Another book review from The Movie Snob.
Dear Committee Members, by Julie Schumacher (2014). I had a heck of a time getting a copy of this comic novel after reading a good review of it long, long ago. First I prowled the used bookstores for months and never found it. Eventually I gave up and ordered it on Amazon. Doh! The package never arrived. More months passed. I discovered the Amazon locker service and ordered it again. Finally, I had it! Amazingly enough, it was worth the wait. The entire book consists of letters, emails, and the like written by a fellow named Jason Fitger over the course of a year. He’s an English professor at a second-tier liberal-arts college, and after publishing one very successful novel many years ago he pretty much fizzled out as an author. He vents his frustration (both professional and personal) in his letters, many of which are letters of recommendation for students. I laughed out loud more than once at his splenetic utterances. And I gave it to my sister and then my best friend from college, who are both college professors, and they both liked it. Highly recommended.
The Movie Snob takes in another classic(?)
Easy Rider (D). I saw this one courtesy of Fathom Events’ classic film series. I went in knowing virtually nothing about it except that (1) it stars Dennis Hopper (Giant) and Peter Fonda (Ulee’s Gold) and (2) it’s some kind of “hippie movie.” Boy, is it! In a quick opening, we see Billy (Hopper) and Captain America (Fonda) make a killing in a cocaine deal in what is apparently Los Angeles. After that, they saddle up their motorcycles and hit the open road for New Orleans, where they hope to be in time for Mardi Gras. On their quest, Billy is twitchy and paranoid, while Captain America is laid back and philosophical. They visit a commune that seems destined for starvation. They smoke a lot of marijuana. Most memorably, they are joined for part of their journey by a small-town alcoholic attorney played by Jack Nicholson (The Shining), in what was apparently his break-out role. The movie gets progressively darker as it goes along, but I won’t spoil the ending despite its being 50 years old this year. Although it’s a pretty efficient piece of moviemaking–it’s only 95 minutes long–and it got nominated for two Oscars© and several other awards, I couldn’t appreciate it. I just kept thinking things like Do these guys ever shower? Or brush their teeth? What do they smell like after all these days riding motorcycles through and sleeping in the desert? I was pleased to read critic David Thomson wrap up his review in the book “Have You Seen . . . ?” this way: “And it is unwatchable–unless you are benefiting from the illegal substances it advocates.”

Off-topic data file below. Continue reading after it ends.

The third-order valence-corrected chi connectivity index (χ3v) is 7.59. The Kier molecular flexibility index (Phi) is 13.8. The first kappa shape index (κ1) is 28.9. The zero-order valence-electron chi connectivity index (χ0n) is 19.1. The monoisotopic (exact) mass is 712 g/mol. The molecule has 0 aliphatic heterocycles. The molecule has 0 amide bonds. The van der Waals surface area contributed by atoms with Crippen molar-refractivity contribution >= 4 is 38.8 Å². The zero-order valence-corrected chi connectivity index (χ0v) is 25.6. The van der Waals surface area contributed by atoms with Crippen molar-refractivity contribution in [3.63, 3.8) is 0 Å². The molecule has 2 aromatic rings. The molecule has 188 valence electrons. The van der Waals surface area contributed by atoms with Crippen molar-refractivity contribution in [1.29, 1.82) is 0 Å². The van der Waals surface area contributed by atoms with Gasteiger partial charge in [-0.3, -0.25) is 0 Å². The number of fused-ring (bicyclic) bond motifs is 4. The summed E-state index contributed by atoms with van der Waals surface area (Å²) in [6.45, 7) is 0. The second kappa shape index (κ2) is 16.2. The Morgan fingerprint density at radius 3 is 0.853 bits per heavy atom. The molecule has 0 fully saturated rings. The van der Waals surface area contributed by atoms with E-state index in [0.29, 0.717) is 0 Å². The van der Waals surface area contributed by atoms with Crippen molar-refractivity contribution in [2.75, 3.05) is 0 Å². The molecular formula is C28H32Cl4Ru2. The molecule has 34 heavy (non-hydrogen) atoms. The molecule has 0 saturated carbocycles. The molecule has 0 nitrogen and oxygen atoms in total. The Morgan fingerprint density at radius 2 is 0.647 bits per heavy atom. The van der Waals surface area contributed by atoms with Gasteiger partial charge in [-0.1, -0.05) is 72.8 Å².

Another movie review from The Movie Snob.
Funny Girl (B). I was back at the Magnolia Theater this past Tuesday night for The Big Movie — the 1968 musical that was Barbra Streisand’s first movie role. In fact, I think this is only the second Streisand movie I have ever seen, the first being What’s Up, Doc?, which I saw on network TV a couple of times when I was a kid. Anyhoo, Funny Girl is a biopic about real life entertainer Fanny Brice, who performed in Ziegfeld’s Follies in the early 20th century. Streisand turns in a rip-roaring performance as Brice and tied with Katharine Hepburn for the best-actress Oscar™. Omar Sharif (Dr. Zhivago) co-stars as the suave gambler who sweeps her off her feet. It was an entertaining movie, but not quite top tier in my book. It’s two and a half hours long, which is kind of long but not long enough to justify the 15-minute intermission we were forced to sit through! Anyway, I say it’s worth seeing if you like musicals.
The Movie Snob finally returns to the movies.
Butch Cassidy and the Sundance Kid (B). Well, I’m trying to get back into the swing of regular moviegoing, so I decided to see if the Magnolia Theater is still running its classic-movie series on Tuesday nights. Lo, it is, and I caught this 1969 Western this past Tuesday. I had never seen it before and still don’t quite know what to make of it. It stars Paul Newman (Cat on a Hot Tin Roof) and Robert Redford (Captain America: The Winter Soldier) as the outlaws of the film’s title, and as best I can tell from extensive Wikipedia research the movie is actually fairly true to history. It’s the late 1890s, and Butch, the Kid, and their Hole in the Wall gang are making a living robbing banks and trains—until they irritate some big plutocrat and he hires a very dangerous posse to bring them to justice. So, in the interest of self-preservation, they make some unusual career choices after that. Although IMDB.com categorizes the film as “Biography, Crime, Drama,” it has a strong comedic element, with Newman providing lots of amusing dialogue, Redford being amusingly laconic, and an oddly jaunty soundtrack playing in the background. (“Raindrops Keep Fallin’ on My Head” won an Oscar.) And yet, there is quite a bit of shooting and killing, albeit with very little blood visible. Katharine Ross of The Graduate fame drops in for a while as the Kid’s love interest, but Butch shows more interest in her than the Kid ever does, and really this movie is a bromance between Butch and the Kid from start to finish.
Anyway, the film held my interest, but I still think it’s kind of an odd bird. It’s #73 on the American Film Institute’s 2007 list of the 100 greatest American movies, so I guess it’s a classic.